Also, check out my review of SMWS 3.160 - Bowmore 10 here.

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Tuesday, November 9, 2010

Glenmorangie Original

Glenmorangie is a very well known distillery in the Highland region of Scotland. Along with Ardbeg, Glenmorangie is owned by the Louis Vuitton Moet Hennessy group. Glenmorangie Original is the number one selling Single Malt Whisky in Scotland. In the States, expressions by Glenmorangie are typically readily available in stores, but your local restaurant or bar may not have this one in stock. Glenmorangie has several expressions in their range that were finished in various types of wine barrels, and they were one of the pioneers in finishing. I will be reviewing several of these whiskies in the future, so stay tuned! On to the review:

Nose: Citrus, Honey, Syrup, Pine, Floral, Spice, Oak

Palate: Vanilla, Cream, Oak, Spice, Citrus

Finish: Raisin, Peach, Almond, Coffee

Overall – A very complex 10 year old whisky that would fit nicely into a daily dram rotation – nothing ground breaking, but reliable! It is not peaty or sherried, so it is also a good choice if you burn yourself out on those types of whiskies. As a 10 year old Scotch that is very complex, it is a very good value. This one runs around $45 in my area.

For my review of Glenmorangie Lasanta, click here.
For my review of Glenmorangie Quinta Ruban, click here.
For my review of Glenmorangie Nectar D'Or, click here.

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Tuesday, October 19, 2010

Macallan 12

Macallan is one of the most well known and historically respected distilleries. They are most famous for their Sherry Oak collection, although they recently released the Fine Oak collection. A few feathers were ruffled with Single Malt purists upon the release of the Fine Oak collection, and Macallan has continued to do so with some of their advertising and marketing campaigns.

Macallan 12 (Sherry Oak) is one of the more common Single Malts in the U.S., and is generally thought of as a classic expression. Many expressions by Macallan are highly collectible, such as the Fine and Rare, and Lalique collections.

Nose: Spice, Oak, Fruit, Caramel, Vanilla, Cream

Palate: Spice, Caramel, and Fruit carry over from the Nose, as well as Cinammon

Finish: Earthy, Coffee, Hints of Smoke

Overall: A nice, elegant sherried whisky. If you have never sampled this, I recommend trying this the first time in a nice quiet environment rather than in a busy loud restaurant, so you can focus on the subtleties of this whisky. If you do not spend some time with this one, it can taste flat, but with a little concentration, is a lovely dram. A must try if you want to gain knowledge about Single Malt Whiskies, especially sherried ones. Miniature bottles and 350ml bottles should be easy enough to find in the U.S. Price is about $50/750ml in my area. For more information about Macallan click Here or Here. Please follow me on Twitter @USScotchReview. Also, if you missed my interview with Jim McEwan of Bruichladdich, see my older posts!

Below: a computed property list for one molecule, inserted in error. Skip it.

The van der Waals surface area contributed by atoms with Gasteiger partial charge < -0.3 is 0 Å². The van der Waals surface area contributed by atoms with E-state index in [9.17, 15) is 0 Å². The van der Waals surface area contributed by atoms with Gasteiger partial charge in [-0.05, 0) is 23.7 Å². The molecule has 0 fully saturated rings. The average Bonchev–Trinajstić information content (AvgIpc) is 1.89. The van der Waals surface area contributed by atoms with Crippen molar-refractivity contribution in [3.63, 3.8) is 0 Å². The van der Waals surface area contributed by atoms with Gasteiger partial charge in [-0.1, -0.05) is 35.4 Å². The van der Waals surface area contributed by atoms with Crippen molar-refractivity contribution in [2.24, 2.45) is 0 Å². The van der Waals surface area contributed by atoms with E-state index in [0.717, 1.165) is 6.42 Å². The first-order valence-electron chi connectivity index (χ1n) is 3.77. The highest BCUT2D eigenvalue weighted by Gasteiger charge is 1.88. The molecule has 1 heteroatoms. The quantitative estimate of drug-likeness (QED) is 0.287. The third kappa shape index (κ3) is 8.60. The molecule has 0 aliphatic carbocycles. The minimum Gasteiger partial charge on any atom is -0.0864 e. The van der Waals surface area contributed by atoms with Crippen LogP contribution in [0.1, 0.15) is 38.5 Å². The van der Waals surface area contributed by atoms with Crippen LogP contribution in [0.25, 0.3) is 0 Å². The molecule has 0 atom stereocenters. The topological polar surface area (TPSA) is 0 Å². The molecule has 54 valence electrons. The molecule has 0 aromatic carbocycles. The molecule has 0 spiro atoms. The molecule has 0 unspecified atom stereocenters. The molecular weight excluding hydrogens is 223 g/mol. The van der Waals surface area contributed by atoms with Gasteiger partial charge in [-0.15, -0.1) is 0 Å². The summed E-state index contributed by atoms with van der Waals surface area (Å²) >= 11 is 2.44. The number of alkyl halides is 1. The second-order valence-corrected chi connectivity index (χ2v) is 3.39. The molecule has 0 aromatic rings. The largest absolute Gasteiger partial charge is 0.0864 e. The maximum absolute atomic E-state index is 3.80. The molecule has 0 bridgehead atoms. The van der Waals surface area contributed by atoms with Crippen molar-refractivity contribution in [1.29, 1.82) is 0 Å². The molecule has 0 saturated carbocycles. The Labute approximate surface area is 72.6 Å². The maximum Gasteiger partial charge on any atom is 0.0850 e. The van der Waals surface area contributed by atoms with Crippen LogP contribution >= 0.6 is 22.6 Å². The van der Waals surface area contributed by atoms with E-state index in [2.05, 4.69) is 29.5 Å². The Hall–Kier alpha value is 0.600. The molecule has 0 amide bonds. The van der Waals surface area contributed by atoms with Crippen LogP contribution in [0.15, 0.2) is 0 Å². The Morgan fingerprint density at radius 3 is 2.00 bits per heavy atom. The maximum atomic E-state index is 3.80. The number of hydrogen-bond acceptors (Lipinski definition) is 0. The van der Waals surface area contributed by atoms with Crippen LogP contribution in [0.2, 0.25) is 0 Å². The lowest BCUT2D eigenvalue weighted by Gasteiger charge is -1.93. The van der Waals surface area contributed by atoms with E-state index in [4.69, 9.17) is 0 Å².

Wednesday, October 13, 2010

Interview with Jim McEwan of Bruichladdich

I am honored to be able to present this interview with Mr. Jim McEwan of Bruichladdich as our first Interview here at American Scotch Review. Bruichladdich is one of my favorite distilleries because of their wide variety of expressions and their willingness to experiment. Also, all bottlings are non chill-filtered, and they never use caramel coloring. The distillery was mothballed in 1994 until it was purchased by a group of private investors led by Mark Reynier of Murray McDavid in December of 2000. This is when Jim McEwan was hired as Production Directory. My only issue with Bruichladdich is that their whisky is not as common as I would like. However, in certain circles, Bruichladdich is criticized for not having a core range, and for having too much variety. Some people have accused the distillery of experimenting with different types of finishes in order to hide flaws in inferior whiskies – in fact, this is probably one of the most controversial distilleries. To learn more about Bruichladdich click Here or Here

Q. You worked for Bowmore for many years before joining Bruichladdich. I understand that you started with Bowmore at the age of 15. What prompted the change to Bruichladdich ?

A. For the last 8 years of my time with Bowmore I was traveling 33 weeks a year around the world educating all sorts of people on Single Malt mainly Bowmore of course. I simply got tired of being away from my family and also wanted to return to making whisky, when the Bruichladdich offer came along it ticked all the boxes and it got me home again to Islay.

Q. Unfortunately, Bruichladdich is not seen as often as some other Single Malts in the U.S. Is this by design or will we have the pleasure of seeing your expressions in more places in the future?

We have our full range with the importer Winebow who are located in NJ and they are doing excellent work in getting the product on shelf. It takes as long to establish a brand as it does to mature the spirit and when you are a small company still trying to rebuild and improve a very old distillery the cash available has to stretch a long way, so our marketing budget compared with the larger companies is miniscule but word of mouth seems to be working well for us.

Q. What is your favorite expression in the Bruichladdich range?

A. Bruichladdich Classic is my regular dram at days end ,its a vatting of our Bruichladdich and older Bruichladdich from our predecessors and it works really well with the young guy and the older fella getting along just fine and that is what I am looking for.

Port Charlotte 8year old is our child and making me prouder by the day ,it's like watching your children growing up and develop into beautiful young people and PC8 is showing great potential and I want to be with him every step of the way and enjoy the taste differences as he develops.